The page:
I have pretty much paused blogging and indeed modelling for the Summer.
In the meantime, I want to define a sense of place for my main baseboard - something clearly identifiably British, but not overtly regional either. I envisage two palettes for the buildings and civil engineering features:
1) Present-day (modern) infrastructure: concrete and steel, occasional brickwork, and cuttings with retaining walls of concrete
2) Remnants of the past: dressed stone and timber, and cuttings in bare rock faces
As I get older and I hope more observant of the railway scene around now and before, I think a freelance setting is actually the most difficult if it is going to convince. This is especially true for a modern scene, where a steel-clad shed is much the same wherever it is in the country.
My scenic setting needs one or two slightly peculiar characteristics, to set it aside from much anywhere else. This might be something a simple as kerb stones painted black and white, or a name of a bus operator; I'm not sure at the moment. I ought to get some cues from the Isle of Man and indeed the island of Sodor.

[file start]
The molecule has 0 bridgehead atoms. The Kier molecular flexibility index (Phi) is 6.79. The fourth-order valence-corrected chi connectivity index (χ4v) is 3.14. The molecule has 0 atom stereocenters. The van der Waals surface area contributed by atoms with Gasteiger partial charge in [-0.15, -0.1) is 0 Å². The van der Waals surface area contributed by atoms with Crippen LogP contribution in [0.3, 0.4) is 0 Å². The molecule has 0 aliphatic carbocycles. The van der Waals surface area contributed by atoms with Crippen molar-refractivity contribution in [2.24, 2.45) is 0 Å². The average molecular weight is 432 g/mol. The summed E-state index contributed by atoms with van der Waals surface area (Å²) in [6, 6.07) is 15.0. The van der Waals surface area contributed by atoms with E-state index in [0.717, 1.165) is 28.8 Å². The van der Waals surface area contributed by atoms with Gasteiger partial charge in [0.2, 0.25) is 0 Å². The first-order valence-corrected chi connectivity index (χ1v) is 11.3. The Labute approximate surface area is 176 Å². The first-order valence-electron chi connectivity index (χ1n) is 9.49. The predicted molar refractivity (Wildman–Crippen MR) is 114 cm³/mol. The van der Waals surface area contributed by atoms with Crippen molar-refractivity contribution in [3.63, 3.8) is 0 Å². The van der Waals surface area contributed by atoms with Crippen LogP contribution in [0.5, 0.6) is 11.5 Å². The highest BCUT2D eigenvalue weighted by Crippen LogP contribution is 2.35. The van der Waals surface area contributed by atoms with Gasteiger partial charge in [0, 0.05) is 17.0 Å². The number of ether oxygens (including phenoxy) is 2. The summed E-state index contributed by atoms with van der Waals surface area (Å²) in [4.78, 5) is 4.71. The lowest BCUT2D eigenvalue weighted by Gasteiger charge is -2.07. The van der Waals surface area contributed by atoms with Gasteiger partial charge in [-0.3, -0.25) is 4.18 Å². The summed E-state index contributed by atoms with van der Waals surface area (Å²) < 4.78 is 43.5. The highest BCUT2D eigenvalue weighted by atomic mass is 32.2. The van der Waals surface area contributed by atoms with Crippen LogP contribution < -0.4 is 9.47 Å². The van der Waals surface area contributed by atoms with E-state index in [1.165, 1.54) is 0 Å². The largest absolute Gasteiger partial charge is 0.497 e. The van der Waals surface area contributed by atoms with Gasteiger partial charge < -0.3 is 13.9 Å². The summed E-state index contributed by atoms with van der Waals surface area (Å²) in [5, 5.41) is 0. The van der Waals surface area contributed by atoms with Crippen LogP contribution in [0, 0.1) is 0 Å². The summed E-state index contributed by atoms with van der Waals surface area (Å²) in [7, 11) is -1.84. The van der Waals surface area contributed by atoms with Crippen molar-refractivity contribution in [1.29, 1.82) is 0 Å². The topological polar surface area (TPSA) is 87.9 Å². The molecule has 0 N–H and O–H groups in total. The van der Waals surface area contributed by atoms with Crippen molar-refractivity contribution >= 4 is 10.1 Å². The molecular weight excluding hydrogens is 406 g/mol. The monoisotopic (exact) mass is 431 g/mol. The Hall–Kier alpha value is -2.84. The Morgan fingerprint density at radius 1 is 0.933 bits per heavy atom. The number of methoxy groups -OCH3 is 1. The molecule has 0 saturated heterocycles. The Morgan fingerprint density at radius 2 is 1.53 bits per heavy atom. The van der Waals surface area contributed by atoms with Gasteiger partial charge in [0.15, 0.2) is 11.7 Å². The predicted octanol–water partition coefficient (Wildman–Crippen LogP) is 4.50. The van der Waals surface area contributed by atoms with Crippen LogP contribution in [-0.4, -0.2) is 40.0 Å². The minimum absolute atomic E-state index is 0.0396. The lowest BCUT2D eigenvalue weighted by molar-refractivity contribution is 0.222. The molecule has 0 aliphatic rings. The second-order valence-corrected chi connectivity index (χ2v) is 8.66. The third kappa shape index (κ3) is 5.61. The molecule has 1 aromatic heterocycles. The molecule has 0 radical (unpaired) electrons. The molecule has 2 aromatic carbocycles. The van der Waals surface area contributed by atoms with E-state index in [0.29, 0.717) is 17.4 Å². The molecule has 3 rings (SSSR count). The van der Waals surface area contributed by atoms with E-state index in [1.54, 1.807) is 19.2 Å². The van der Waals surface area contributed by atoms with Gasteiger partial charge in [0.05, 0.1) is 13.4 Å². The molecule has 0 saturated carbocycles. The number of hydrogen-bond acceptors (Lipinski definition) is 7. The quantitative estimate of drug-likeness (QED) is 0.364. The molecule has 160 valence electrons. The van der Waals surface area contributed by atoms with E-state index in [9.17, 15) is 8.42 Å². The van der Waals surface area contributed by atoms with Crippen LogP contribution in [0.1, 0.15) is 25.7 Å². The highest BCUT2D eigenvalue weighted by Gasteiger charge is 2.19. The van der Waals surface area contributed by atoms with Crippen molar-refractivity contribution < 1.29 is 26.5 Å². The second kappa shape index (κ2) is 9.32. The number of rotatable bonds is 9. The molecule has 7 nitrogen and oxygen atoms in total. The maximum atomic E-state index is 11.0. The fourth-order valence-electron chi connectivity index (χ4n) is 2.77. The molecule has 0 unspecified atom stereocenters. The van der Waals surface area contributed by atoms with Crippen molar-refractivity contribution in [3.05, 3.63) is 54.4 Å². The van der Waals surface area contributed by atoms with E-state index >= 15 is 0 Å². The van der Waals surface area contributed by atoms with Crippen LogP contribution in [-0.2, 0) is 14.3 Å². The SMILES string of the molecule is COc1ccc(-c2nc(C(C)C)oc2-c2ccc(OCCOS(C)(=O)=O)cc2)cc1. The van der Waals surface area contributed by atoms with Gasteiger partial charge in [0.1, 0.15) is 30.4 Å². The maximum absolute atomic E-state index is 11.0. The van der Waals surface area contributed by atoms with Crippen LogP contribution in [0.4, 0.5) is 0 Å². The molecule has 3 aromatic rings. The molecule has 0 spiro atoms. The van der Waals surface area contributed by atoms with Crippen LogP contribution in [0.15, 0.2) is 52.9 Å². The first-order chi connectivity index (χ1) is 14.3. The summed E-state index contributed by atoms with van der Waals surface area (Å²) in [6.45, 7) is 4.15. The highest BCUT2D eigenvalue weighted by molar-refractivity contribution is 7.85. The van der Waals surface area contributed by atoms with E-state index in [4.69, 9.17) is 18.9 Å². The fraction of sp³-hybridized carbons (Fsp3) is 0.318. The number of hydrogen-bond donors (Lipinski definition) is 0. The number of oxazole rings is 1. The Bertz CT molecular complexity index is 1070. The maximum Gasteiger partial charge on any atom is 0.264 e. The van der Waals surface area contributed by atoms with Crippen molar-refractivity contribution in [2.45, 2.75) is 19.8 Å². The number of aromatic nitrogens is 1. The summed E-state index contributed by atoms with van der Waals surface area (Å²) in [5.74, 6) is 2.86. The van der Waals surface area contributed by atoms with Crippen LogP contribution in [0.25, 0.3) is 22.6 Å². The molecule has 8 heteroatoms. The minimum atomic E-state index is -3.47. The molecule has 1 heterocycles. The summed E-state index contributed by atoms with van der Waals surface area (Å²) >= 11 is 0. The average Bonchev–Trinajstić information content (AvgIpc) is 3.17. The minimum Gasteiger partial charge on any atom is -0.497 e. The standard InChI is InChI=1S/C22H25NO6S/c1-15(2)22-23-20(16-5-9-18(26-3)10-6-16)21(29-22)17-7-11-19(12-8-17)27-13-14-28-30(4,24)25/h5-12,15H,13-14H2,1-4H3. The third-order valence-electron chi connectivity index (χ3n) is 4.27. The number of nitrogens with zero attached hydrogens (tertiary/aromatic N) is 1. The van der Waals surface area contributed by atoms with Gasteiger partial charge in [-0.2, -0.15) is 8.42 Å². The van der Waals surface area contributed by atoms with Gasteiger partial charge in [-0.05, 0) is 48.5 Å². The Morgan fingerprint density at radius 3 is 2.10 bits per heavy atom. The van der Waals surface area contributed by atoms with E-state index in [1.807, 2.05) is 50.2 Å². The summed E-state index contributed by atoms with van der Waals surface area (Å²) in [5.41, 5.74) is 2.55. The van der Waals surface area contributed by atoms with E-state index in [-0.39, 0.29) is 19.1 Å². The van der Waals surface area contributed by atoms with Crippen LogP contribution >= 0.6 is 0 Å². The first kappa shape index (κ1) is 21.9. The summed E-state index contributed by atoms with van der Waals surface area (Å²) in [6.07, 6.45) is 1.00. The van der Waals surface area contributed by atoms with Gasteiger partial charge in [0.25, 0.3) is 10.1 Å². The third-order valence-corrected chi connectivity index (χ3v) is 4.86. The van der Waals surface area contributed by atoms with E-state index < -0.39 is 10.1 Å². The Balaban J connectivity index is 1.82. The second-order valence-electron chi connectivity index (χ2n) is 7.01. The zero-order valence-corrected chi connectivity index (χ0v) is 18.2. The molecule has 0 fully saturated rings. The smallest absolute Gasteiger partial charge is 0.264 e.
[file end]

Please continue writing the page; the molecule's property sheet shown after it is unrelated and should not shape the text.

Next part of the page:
I am, as it happens and for once in my life, very happy with Fairport. I suspect this worked out because I defined every square inch of the baseboard before I began; I made plenty of adjustments as I went along but the only significant rework was on the crane, to let the model represent a more widespread prototype.
The main baseboard is supposedly representing three intertwined micros. Three distinct locations, all separated and yet held together by the landscape around them. Possibly a bit of a tall order in one square metre, but I can only try.